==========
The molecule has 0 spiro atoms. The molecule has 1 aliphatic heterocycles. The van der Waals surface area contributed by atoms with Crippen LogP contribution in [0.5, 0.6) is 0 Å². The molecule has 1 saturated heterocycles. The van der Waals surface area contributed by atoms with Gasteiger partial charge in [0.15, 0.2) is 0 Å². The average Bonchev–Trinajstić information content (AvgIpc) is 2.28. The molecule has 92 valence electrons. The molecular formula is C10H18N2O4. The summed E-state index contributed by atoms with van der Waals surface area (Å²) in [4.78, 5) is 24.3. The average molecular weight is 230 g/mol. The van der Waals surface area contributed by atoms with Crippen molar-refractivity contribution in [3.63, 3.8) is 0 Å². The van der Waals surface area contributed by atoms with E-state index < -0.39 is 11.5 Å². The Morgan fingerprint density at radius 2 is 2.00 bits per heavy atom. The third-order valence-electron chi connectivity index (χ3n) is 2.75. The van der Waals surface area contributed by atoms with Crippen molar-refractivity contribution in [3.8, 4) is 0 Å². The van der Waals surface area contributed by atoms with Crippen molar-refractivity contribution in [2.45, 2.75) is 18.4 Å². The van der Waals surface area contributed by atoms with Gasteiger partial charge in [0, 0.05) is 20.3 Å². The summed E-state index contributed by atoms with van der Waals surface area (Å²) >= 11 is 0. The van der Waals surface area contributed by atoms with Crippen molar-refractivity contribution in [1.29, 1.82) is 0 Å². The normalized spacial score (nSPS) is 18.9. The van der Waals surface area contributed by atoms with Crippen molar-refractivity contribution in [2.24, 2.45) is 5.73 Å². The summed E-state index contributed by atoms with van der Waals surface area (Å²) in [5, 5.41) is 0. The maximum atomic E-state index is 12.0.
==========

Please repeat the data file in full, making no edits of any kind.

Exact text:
The molecule has 0 spiro atoms. The molecule has 1 aliphatic heterocycles. The van der Waals surface area contributed by atoms with Crippen LogP contribution in [0.5, 0.6) is 0 Å². The molecule has 1 saturated heterocycles. The van der Waals surface area contributed by atoms with Gasteiger partial charge in [0.15, 0.2) is 0 Å². The average Bonchev–Trinajstić information content (AvgIpc) is 2.28. The molecule has 92 valence electrons. The molecular formula is C10H18N2O4. The summed E-state index contributed by atoms with van der Waals surface area (Å²) in [4.78, 5) is 24.3. The average molecular weight is 230 g/mol. The van der Waals surface area contributed by atoms with Crippen molar-refractivity contribution in [3.63, 3.8) is 0 Å². The van der Waals surface area contributed by atoms with E-state index < -0.39 is 11.5 Å². The Morgan fingerprint density at radius 2 is 2.00 bits per heavy atom. The third-order valence-electron chi connectivity index (χ3n) is 2.75. The van der Waals surface area contributed by atoms with Crippen molar-refractivity contribution in [3.8, 4) is 0 Å². The van der Waals surface area contributed by atoms with Crippen molar-refractivity contribution in [2.45, 2.75) is 18.4 Å². The van der Waals surface area contributed by atoms with Gasteiger partial charge in [0, 0.05) is 20.3 Å². The summed E-state index contributed by atoms with van der Waals surface area (Å²) >= 11 is 0. The van der Waals surface area contributed by atoms with Crippen molar-refractivity contribution in [1.29, 1.82) is 0 Å². The normalized spacial score (nSPS) is 18.9. The van der Waals surface area contributed by atoms with Crippen molar-refractivity contribution in [2.24, 2.45) is 5.73 Å². The summed E-state index contributed by atoms with van der Waals surface area (Å²) in [5, 5.41) is 0. The maximum atomic E-state index is 12.0.